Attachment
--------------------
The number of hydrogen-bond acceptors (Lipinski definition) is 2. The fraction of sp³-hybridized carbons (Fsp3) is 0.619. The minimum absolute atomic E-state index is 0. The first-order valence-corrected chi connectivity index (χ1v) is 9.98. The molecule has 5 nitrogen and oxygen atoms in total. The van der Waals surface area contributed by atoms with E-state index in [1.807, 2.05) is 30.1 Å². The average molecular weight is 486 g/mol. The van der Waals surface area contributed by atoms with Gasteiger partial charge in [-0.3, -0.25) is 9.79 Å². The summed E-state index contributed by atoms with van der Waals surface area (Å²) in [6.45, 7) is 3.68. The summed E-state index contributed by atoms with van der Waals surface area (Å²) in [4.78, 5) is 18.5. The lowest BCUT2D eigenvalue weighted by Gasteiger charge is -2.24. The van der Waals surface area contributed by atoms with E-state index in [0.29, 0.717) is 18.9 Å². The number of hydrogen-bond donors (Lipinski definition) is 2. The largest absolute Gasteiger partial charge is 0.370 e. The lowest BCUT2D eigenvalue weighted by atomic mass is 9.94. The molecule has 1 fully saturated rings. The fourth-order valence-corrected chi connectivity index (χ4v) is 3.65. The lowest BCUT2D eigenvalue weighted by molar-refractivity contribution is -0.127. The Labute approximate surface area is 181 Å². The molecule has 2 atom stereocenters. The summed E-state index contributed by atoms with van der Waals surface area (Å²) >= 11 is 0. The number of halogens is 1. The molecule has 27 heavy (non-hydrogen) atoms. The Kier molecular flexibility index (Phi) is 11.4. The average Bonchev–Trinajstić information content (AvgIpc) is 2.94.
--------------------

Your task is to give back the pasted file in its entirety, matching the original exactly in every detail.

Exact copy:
The number of hydrogen-bond acceptors (Lipinski definition) is 2. The fraction of sp³-hybridized carbons (Fsp3) is 0.619. The minimum absolute atomic E-state index is 0. The first-order valence-corrected chi connectivity index (χ1v) is 9.98. The molecule has 5 nitrogen and oxygen atoms in total. The van der Waals surface area contributed by atoms with E-state index in [1.807, 2.05) is 30.1 Å². The average molecular weight is 486 g/mol. The van der Waals surface area contributed by atoms with Gasteiger partial charge in [-0.3, -0.25) is 9.79 Å². The summed E-state index contributed by atoms with van der Waals surface area (Å²) in [6.45, 7) is 3.68. The summed E-state index contributed by atoms with van der Waals surface area (Å²) in [4.78, 5) is 18.5. The lowest BCUT2D eigenvalue weighted by Gasteiger charge is -2.24. The van der Waals surface area contributed by atoms with E-state index in [0.29, 0.717) is 18.9 Å². The number of hydrogen-bond donors (Lipinski definition) is 2. The largest absolute Gasteiger partial charge is 0.370 e. The lowest BCUT2D eigenvalue weighted by atomic mass is 9.94. The molecule has 1 fully saturated rings. The fourth-order valence-corrected chi connectivity index (χ4v) is 3.65. The lowest BCUT2D eigenvalue weighted by molar-refractivity contribution is -0.127. The Labute approximate surface area is 181 Å². The molecule has 2 atom stereocenters. The summed E-state index contributed by atoms with van der Waals surface area (Å²) >= 11 is 0. The number of halogens is 1. The molecule has 27 heavy (non-hydrogen) atoms. The Kier molecular flexibility index (Phi) is 11.4. The average Bonchev–Trinajstić information content (AvgIpc) is 2.94.